Sounds Across Oceans Thailand was the first project where I employed the music-making approach developed through my PhD research in a multi-instrumental intercultural education context. See video for more info: https://www.youtube.com/watch?v=5wNQSu6S9MI The two week long music-making workshop conducted at Khon Kaen University in Thailand in 2013 involved third year music students from the Thai folk and classical streams as well as students from the Western music stream. Once again I used improvisation as a tool for building and communicating ideas, this time however, it was done collaboratively with the students. From our improvisations a series of compositional frameworks were developed that would, in time, evolve into a repertoire of new music entirely constructed from the students ideas. While many of those ideas emerged from existing materials i.e. chord sequences, scale patterns and adapted excerpts from the student’s personal repertoire the way it all came together ensured the final work reflected a quality of freshness and originality that continues to inspire and inform my research in this field.

 The Thai experience has strongly impacted the recent pedagogical experiments being undertaking as part of my Arts Queensland residency at Kedron State High School in Brisbane. At Kedron Sounds Across Oceans has been developed as an educational pilot project for senior music students. The format follows the same approach to musical discovery employed at Khon Kaen leading to the development of an evolving repertoire of original compositions and improvisation frameworks reflective of the student’s cultural sensibilities and tastes. Our recent performance at the Gala concert was received with rapturous applause—a fitting prelude to our upcoming recording sessions.

Sounds Across Oceans BEMAC – Summer Music Education Program

 I have had a longstanding and fruitful relationship with BEMAC over the last ten years in my capacity as a performer and collaborator, working with indigenous musicians and artists from diverse ethnic and stylistic backgrounds. These collaborations and the work BEMAC does in general remind me how incredibly rich and colourful Australian culture is today—yet this is not broadly reflected in most music curriculums. In my discussions with BEMAC’s Jo Pratt, Vera Ding and Deb Suckling I sensed a passion, enthusiasm and like-mindedness with regard to the potential of programs like Sounds Across Oceans to add something new to the music education landscape. From these initial discussions the idea emerged to offer Sounds Across Oceans as a summer school music program for the whole community.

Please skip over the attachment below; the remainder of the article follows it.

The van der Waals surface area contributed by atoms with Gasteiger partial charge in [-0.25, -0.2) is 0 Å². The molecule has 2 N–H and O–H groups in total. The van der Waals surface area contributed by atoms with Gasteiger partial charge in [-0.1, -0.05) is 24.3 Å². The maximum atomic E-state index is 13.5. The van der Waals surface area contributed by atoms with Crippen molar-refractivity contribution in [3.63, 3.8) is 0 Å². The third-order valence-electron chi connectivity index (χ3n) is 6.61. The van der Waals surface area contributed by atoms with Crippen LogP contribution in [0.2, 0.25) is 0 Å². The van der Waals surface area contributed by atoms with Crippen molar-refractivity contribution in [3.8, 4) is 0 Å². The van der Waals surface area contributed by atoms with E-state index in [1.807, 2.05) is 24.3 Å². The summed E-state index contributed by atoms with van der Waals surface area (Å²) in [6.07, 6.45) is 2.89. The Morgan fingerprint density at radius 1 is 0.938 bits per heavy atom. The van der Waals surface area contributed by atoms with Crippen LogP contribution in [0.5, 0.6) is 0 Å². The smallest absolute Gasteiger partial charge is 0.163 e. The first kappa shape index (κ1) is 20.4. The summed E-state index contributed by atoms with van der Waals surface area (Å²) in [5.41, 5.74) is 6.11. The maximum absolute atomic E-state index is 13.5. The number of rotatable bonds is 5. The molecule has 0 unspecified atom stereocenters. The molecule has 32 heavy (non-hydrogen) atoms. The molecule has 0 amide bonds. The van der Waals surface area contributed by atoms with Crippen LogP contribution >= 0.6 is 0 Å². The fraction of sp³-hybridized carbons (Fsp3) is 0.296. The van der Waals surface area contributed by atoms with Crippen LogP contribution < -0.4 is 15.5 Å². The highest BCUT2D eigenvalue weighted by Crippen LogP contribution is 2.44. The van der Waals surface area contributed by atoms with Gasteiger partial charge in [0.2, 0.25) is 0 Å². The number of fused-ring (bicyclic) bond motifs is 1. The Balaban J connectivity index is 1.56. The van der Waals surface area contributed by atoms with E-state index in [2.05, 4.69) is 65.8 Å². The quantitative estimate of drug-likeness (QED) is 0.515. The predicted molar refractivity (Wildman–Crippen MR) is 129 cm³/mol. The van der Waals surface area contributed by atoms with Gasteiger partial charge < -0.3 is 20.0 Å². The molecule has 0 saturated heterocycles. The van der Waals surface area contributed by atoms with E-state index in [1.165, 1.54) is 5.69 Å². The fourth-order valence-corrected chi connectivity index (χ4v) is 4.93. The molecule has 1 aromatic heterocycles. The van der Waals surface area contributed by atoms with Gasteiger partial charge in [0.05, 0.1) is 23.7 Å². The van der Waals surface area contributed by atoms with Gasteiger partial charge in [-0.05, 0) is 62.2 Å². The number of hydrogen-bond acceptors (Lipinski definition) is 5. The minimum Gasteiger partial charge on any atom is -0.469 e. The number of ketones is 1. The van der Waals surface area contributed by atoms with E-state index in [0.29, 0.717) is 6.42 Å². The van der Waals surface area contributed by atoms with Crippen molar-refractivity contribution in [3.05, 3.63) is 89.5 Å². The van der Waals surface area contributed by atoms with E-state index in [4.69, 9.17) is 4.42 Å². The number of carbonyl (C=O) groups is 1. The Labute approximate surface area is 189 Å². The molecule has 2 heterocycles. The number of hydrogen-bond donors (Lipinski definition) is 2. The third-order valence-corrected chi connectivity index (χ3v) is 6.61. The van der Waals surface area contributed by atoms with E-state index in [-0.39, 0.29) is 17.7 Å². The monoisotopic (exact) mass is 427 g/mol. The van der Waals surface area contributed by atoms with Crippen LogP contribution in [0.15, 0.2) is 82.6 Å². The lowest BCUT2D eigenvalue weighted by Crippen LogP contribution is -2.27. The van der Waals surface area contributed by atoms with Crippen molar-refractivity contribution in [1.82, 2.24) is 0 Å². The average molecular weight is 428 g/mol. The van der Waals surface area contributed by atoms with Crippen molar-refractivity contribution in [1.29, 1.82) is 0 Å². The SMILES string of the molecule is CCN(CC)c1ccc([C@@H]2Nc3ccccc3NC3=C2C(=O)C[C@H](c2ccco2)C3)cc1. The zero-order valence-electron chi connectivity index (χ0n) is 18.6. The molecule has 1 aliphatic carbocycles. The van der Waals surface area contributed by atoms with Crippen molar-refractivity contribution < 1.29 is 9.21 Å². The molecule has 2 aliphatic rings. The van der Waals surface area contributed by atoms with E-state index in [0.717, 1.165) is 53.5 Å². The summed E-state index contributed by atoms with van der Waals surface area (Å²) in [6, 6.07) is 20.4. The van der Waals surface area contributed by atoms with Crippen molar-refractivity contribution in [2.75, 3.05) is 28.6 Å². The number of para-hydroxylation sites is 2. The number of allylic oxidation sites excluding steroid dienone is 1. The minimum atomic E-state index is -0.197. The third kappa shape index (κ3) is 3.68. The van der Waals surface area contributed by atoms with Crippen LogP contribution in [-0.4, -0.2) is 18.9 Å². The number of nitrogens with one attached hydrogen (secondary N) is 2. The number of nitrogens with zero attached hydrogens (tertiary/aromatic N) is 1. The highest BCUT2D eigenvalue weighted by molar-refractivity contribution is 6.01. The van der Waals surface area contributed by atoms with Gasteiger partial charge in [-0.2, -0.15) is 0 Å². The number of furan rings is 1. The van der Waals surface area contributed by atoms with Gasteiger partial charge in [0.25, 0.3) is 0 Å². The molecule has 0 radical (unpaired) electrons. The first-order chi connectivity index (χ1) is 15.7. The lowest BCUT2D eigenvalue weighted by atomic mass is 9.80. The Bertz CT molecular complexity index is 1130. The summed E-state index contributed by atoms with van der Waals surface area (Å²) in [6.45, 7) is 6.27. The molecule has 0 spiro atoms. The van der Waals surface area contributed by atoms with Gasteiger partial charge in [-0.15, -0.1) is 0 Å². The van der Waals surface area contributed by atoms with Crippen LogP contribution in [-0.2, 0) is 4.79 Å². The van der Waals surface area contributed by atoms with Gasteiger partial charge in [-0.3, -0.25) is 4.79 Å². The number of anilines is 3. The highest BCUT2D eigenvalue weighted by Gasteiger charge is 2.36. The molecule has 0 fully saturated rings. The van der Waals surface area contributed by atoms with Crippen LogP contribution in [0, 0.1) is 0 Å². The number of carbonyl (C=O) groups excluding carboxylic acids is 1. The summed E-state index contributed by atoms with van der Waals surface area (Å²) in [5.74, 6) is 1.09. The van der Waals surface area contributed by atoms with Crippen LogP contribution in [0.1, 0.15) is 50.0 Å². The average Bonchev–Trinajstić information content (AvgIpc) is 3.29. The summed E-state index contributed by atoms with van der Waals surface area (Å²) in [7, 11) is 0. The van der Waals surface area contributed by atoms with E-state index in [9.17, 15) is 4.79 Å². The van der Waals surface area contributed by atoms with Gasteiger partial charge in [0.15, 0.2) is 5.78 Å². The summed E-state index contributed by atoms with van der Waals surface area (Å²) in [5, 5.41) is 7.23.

In evolving the program we have devised a platform that offers opportunities for uniquely skilled young musicians from diverse cultural backgrounds to come together in open collaboration with leading specialists across a range of instrument groupings. In building a team of mentors for this program we connected with musicians who had broad experience both in world, classical and contemporary spheres as well as a track record of excellence in project development, innovative collaboration, cross-cultural sensitivity and a passion for musical exploration. As many of the musicians involved in this program are people with which I have previously collaborated I knew first hand that we were developing a program that would offer something very special to young Brisbane musicians—something that would generate new ideas, new perspectives and new sounds. I am privileged to be sharing the Sounds Across Oceans journey with Dr Ian O’Brien (winds), Katherine Philp (strings), Dheeraj Shrestha (percussion), Getano Bann (song writing) and Ruth Ghee (voice) and sincerely hope to see you there, either with an instrument or in the audience for our final performance celebrations. For more information on this program go to: http://bemac.org.au/events/sounds-across-oceans-music-holiday-program/

Happy Musiking!

 

Anthony Garcia

Brisbane, November, 2015.